Stanojlović O, Rašić-Marković A, Hrnčić D, Šušić V, Macut Dj, Radosavljević T, Djurić D (2009) Two types of seizures in homocysteine thiolactone–treated adult rats, behavioral and encephalographic study. Cell Mol Neurobiol 29:329–339. doi: 10.1007/s10571-008-9324-8 PubMedCrossRefGoogle Scholar
  11. 11.
    Jakubowski H (2004) Molecular basis of homocysteine toxicity in humans. Cell Mol Life Sci 61:470–487. doi: 10.1007/s00018-003-3204-7 PubMedCrossRefGoogle Scholar
  12. 12.
    Perla-Kajan J, Twardowski T, Jakubowski H (2007) Mechanisms of homocysteine toxicity in humans. Amino Acids 32:561–572PubMedCrossRefGoogle Scholar
  13. 13.
    Troen AM (2005) The central nervous system in animal models of hyperhomocysteinemia. Prog Neuropsychopharmacol Biol Psychiatry 29:1140–1151. doi: 10.1016/j.pnpbp.2005.06.025 PubMedCrossRefGoogle Scholar
  14. 14.
    Hrnčić D, Rašić-Marković A, Krstić D, Macut D, Djuric D, Stanojlović O (2010) The role of nitric oxide in homocysteine thiolactone-induced seizures in adult rats. Cell Mol Neurobiol 30:219–231. doi: 10.1007/s10571-009-9444-9 PubMedCrossRefGoogle Scholar
  15. 15.
    Rasić-Marković A, Stanojlović O, Hrnčić D, Krstić D, Čolović M, Šusić V, Radosavljević T, Djuric D (2009) The activity of erythrocyte and brain Na+/K+ and Mg2+-ATPases in rats subjected to acute homocysteine and homocysteine thiolactone administration. Mol Cell Biochem 327:39–45PubMedCrossRefGoogle Scholar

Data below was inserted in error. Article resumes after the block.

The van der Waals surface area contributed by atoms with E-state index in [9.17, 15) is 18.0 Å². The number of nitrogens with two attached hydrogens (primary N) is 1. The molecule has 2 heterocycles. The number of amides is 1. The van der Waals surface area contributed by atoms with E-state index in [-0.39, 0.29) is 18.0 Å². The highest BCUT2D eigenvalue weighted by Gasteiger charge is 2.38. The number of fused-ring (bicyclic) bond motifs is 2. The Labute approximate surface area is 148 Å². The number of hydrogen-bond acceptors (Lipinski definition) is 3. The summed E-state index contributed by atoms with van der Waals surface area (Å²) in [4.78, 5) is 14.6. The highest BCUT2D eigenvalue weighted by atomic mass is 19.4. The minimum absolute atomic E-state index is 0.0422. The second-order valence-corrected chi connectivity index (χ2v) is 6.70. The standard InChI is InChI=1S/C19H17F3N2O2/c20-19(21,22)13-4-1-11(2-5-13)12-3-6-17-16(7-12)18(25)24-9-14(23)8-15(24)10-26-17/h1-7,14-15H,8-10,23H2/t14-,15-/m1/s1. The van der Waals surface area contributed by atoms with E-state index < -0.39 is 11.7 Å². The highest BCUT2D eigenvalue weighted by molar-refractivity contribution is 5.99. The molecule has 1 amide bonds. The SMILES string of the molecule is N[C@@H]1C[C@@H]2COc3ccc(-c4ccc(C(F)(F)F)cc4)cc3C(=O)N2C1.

16. 16.
    Prado MA, Reis RA, Prado VF, de Mello MC, Gomez MV, de Mello FG (2002) Regulation of acetylcholine synthesis and storage. Neurochem Int 41(5):291–299. doi: 10.1016/S0197-0186(02)00044-X PubMedCrossRefGoogle Scholar
  17. 17.
    Gralewicz S (2006) Possible consequences of acetylcholinesterase inhibition in organophosphate poisoning. Discussion continued. Med Pr 57(3):291–302PubMedGoogle Scholar
  18. 18.
    Schulpis K, Kalimeris K, Bakogiannis C, Tsakiris T, Tsakiris S (2006) The effect of in vitro homocystinuria on the suckling rat hippocampal acetylcholinesterase. Metab Brain Dis 21(1):21–28. doi: 10.1007/s11011-006-9001-x PubMedCrossRefGoogle Scholar
  19. 19.